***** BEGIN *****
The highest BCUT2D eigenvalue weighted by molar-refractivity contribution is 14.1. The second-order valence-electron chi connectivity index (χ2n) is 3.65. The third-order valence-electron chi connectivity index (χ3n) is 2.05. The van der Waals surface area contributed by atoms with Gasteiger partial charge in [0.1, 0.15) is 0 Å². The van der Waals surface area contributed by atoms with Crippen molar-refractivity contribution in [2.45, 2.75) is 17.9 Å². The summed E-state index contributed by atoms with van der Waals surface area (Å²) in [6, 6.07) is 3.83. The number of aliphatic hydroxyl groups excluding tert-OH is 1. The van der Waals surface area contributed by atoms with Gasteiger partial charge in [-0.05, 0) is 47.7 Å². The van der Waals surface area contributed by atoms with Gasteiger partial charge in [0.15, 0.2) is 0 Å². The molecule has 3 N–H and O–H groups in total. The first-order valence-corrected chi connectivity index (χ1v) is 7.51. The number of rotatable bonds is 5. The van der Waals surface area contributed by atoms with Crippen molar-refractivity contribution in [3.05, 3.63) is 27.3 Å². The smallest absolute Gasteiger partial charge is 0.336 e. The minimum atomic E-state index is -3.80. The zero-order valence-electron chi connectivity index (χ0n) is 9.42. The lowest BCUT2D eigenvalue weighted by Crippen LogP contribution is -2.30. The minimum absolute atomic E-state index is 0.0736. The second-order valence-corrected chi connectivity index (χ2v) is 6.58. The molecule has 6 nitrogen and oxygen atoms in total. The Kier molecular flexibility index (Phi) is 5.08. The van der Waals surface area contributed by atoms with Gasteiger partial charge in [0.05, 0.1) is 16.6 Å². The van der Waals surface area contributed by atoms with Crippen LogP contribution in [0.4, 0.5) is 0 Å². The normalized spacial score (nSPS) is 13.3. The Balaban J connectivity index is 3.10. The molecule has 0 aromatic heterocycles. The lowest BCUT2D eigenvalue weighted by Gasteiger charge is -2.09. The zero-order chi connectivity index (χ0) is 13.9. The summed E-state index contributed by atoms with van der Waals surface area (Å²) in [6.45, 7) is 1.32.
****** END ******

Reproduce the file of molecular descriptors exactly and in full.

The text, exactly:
The highest BCUT2D eigenvalue weighted by molar-refractivity contribution is 14.1. The second-order valence-electron chi connectivity index (χ2n) is 3.65. The third-order valence-electron chi connectivity index (χ3n) is 2.05. The van der Waals surface area contributed by atoms with Gasteiger partial charge in [0.1, 0.15) is 0 Å². The van der Waals surface area contributed by atoms with Crippen molar-refractivity contribution in [2.45, 2.75) is 17.9 Å². The summed E-state index contributed by atoms with van der Waals surface area (Å²) in [6, 6.07) is 3.83. The number of aliphatic hydroxyl groups excluding tert-OH is 1. The van der Waals surface area contributed by atoms with Gasteiger partial charge in [-0.05, 0) is 47.7 Å². The van der Waals surface area contributed by atoms with Gasteiger partial charge in [0.15, 0.2) is 0 Å². The molecule has 3 N–H and O–H groups in total. The first-order valence-corrected chi connectivity index (χ1v) is 7.51. The number of rotatable bonds is 5. The van der Waals surface area contributed by atoms with Crippen molar-refractivity contribution in [3.05, 3.63) is 27.3 Å². The smallest absolute Gasteiger partial charge is 0.336 e. The minimum atomic E-state index is -3.80. The zero-order valence-electron chi connectivity index (χ0n) is 9.42. The lowest BCUT2D eigenvalue weighted by Crippen LogP contribution is -2.30. The minimum absolute atomic E-state index is 0.0736. The second-order valence-corrected chi connectivity index (χ2v) is 6.58. The molecule has 6 nitrogen and oxygen atoms in total. The Kier molecular flexibility index (Phi) is 5.08. The van der Waals surface area contributed by atoms with Gasteiger partial charge in [0.05, 0.1) is 16.6 Å². The van der Waals surface area contributed by atoms with Crippen LogP contribution in [0.4, 0.5) is 0 Å². The normalized spacial score (nSPS) is 13.3. The Balaban J connectivity index is 3.10. The molecule has 0 aromatic heterocycles. The lowest BCUT2D eigenvalue weighted by Gasteiger charge is -2.09. The zero-order chi connectivity index (χ0) is 13.9. The summed E-state index contributed by atoms with van der Waals surface area (Å²) in [6.45, 7) is 1.32.